Monday, August 6, 2018 || By Igor Studenkov || @maywoodnews
Featured image: Stella Johnson celebrates her 102nd birthday with a relative in Maywood on Aug. 3. | Shanel Romain
Time takes its toll on everyone – even someone who has lived for more than a century in fairly good health. As recently as around her 101st birthday, Stella Johnson may have been struggling with glaucoma and arthritis, but her mind was still sharp.
When a nephew and a niece passed away within a short period of time, however, Stella Johnson “went into a daze” and hasn’t really come out of it, said Florianne Johnson, her daughter and caretaker.
But during a recent birthday party in Maywood at the home of Ebony Donnell, Stella’s granddaughter, held Aug. 3 to celebrate Stella turning 102, the centenarian — who lives on Chicago’s West Side — was alert to the love and care that surrounded her.
She even cracked jokes.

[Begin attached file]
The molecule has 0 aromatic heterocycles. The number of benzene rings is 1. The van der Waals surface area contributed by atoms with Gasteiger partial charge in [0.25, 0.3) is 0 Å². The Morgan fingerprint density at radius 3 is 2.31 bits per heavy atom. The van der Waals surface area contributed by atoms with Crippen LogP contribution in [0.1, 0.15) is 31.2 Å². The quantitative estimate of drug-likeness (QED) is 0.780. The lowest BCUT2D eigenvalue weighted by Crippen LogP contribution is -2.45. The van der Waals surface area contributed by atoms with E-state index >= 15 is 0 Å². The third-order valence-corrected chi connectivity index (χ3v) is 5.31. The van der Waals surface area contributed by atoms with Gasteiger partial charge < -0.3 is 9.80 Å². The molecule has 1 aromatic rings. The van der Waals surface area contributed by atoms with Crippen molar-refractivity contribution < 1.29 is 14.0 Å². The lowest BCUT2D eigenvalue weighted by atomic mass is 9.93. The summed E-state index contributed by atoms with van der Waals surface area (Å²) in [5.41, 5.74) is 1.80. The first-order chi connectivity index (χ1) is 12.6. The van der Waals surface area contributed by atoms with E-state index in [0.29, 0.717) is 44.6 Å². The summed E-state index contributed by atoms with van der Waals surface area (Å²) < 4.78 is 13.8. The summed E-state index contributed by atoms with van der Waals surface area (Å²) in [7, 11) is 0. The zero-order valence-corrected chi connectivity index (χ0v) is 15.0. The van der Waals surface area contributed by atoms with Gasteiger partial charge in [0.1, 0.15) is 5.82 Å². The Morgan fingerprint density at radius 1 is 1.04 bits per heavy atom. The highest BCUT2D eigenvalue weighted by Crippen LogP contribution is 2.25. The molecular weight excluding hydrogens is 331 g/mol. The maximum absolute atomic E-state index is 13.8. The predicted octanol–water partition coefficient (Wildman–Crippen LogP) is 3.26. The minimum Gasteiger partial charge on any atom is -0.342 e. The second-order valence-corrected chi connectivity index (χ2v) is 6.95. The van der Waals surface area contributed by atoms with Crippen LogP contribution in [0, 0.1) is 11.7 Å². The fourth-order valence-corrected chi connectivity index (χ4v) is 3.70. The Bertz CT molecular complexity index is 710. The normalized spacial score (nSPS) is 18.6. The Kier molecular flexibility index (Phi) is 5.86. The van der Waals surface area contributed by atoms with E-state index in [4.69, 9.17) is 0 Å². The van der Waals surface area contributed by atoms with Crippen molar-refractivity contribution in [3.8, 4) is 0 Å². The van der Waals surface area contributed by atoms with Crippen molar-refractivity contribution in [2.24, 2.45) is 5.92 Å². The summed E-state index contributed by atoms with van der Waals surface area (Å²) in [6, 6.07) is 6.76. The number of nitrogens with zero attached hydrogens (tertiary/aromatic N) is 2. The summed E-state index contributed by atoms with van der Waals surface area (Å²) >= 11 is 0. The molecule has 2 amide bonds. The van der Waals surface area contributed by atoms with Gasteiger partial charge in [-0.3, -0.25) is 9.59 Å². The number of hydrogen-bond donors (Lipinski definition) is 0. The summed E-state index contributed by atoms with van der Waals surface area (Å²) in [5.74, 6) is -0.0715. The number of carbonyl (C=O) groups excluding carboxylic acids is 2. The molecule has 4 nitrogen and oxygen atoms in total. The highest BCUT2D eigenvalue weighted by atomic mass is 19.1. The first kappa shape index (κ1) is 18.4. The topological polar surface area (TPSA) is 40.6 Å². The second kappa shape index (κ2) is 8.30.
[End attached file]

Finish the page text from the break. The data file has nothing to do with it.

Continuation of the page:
Stella’s family said that they believe that love has kept their matriarch alive for so long. Born July 31, 1916 in Greenwood, Miss., Stella moved to Chicago with her two children in 1941 — the year she married her husband, Willie Johnson.
Stella held down manufacturing jobs at a glass company and then a belt company before she focused on housekeeping. She retired in 1975. Along with her two children, Stella has five grandchildren, six great-grandchildren and several nieces and nephews.
Stella Johnson on her 101st birthday, which she celebrated in Chicago, where she lives. | File
These days, it isn’t uncommon for Stella to stay awake for three days straight, talking non-stop, and then sleep for three days straight. Before her birthday celebration, she had been up for three days, so she frequently dosed off during the festivities.
But when Stella was asked about her past, she rattled out the dates of major events in her life, as well as the exact addresses of the places she lived in Chicago. And while glaucoma has robbed her of her eyesight, she recognized her relatives by name, if not necessarily by voice.
“She inspires me,” said Donnell of her grandmother. “On a regular day, she tell you about everything. She talk about how to make something, how to cook something.”
She attributed her grandmother’s longevity to one thing.
“That’s love,” Donnell said. “She’s got a whole lot more years. The doctor say her heart is good.” VFP
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